The Simpsons Folder

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Simpsons Folder


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Baur grafted a tomato plant onto tobacco roots, and voilĂ , he had a real, live tomacco plant. The two plants can successfully become one because they come from the same plant family, which also includes eggplant and the deadly nightshade. The tomacco even bore fruit, although Baur said he believes it’s poisonous because it likely contains a lethal amount of nicotine.

“I’ve got this one plant growing, and it’s blooming again,” Baur said. “I accidentally left the tomacco on the kitchen table, and my wife yelled at me, ‘Get that thing out of the kitchen, you knucklehead!’ Because it looks like a regular tomato.”

Earlier in the summer, Baur tried grafting a tobacco plant onto a tomato root and got a “tobato,” but when he removed the bandage from the graft it fell apart and later died.

But the tomacco grafted together well. Baur wanted to know if it was a true hybrid, so he asked a forensic researcher to test the plant’s constitution. The results showed the leaves did indeed contain nicotine. The local Fox News station, KPTV, did a segment on Baur’s accomplishment.

“He only had the one fruit, and we didn’t get a chance to test that,” said Roy Grimsbo, the forensic scientist who performed the test and director of Intermountain Forensic Laboratories in Portland. “We just tested the leaves. It had regular green fresh leaves.”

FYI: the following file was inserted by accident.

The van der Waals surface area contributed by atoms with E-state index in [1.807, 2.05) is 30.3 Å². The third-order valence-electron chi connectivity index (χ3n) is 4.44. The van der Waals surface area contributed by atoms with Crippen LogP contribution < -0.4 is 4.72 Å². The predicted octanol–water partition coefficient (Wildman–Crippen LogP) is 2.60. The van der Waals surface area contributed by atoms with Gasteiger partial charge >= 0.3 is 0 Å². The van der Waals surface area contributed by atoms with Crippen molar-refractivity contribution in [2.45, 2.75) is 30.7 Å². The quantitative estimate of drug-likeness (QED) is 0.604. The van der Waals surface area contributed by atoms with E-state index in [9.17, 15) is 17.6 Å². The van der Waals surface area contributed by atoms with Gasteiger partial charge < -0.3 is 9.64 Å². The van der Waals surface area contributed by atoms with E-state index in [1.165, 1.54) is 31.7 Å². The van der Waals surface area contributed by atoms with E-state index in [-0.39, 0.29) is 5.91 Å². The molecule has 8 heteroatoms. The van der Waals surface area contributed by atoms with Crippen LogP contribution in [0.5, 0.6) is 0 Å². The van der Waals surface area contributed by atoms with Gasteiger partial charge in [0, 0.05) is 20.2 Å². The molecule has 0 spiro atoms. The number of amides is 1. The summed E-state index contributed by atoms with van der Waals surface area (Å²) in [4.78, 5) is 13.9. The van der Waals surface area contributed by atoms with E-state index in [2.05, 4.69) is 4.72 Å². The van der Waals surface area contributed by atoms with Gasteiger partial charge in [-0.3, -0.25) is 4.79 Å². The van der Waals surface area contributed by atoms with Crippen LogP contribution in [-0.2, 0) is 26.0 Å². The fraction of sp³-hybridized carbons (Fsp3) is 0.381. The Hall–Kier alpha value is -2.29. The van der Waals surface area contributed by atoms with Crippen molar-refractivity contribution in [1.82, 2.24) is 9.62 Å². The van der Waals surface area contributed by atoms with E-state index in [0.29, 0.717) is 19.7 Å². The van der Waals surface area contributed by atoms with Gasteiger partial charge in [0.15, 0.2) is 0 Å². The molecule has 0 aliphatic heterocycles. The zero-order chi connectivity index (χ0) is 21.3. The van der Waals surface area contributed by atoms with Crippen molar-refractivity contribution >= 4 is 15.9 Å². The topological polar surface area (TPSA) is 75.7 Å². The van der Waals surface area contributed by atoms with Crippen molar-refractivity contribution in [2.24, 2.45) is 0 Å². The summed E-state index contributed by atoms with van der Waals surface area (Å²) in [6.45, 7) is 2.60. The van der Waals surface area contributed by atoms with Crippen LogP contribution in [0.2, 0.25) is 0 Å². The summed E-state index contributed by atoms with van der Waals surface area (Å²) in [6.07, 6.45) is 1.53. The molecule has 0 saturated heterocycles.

Grimsbo did the work for free and said he hopes Baur will bring back an actual tomacco fruit for testing.

The Simpsons tomacco episode struck a chord with Baur, who is an operations analyst for a municipal waste water-treatment plant. He remembered a 1959 study he had read for a graduate chemistry class at Western Washington University in Bellingham, in which researchers crossed a tomato plant with tobacco. Since his work involves chemistry, he had saved his textbooks and was able to find the 1959 study.

“I thought, ‘Aha! I bet the writer of this Simpsons show had to have seen this too,'” Baur said. “I felt a bond with that Simpsons writer.”

It turns out that George Meyers, a writer for The Simpsons at the time, got a degree in biochemistry from Harvard. However, he didn’t write the tomacco episode. It was written by Ian Maxtone-Graham, who majored in English at Brown University and has said in interviews that he’s a huge fan of Meyers. Neither could be reached for comment.

The tomacco episode also resonated with Baur because he’s not a big fan of the tobacco industry. His mother, a lifetime smoker, died of lung cancer. His father, who also smoked all his life, had one lung removed and later died of colon cancer. Baur also lost an uncle to lung cancer.

“It really showed big tobacco for what it is, and the ridiculousness of this stuff that tastes bad, but then you’re addicted to it, and the lengths people will go to get it,” he said.

In the episode, Bart Simpson says, “It’s smooth and mild — and refreshingly addictive,” when he eats tomacco. Another scene shows Ralph taking a bite of a tomacco. “Oh, daddy, this tastes like grandma!” he says.

Baur said his kids think he’s nuts, but he said he’ll have the last laugh.

“We’ll see who’s saying ‘D’oh’ when I’m on the cover of TV Guide and Scientific American the same week,” he said.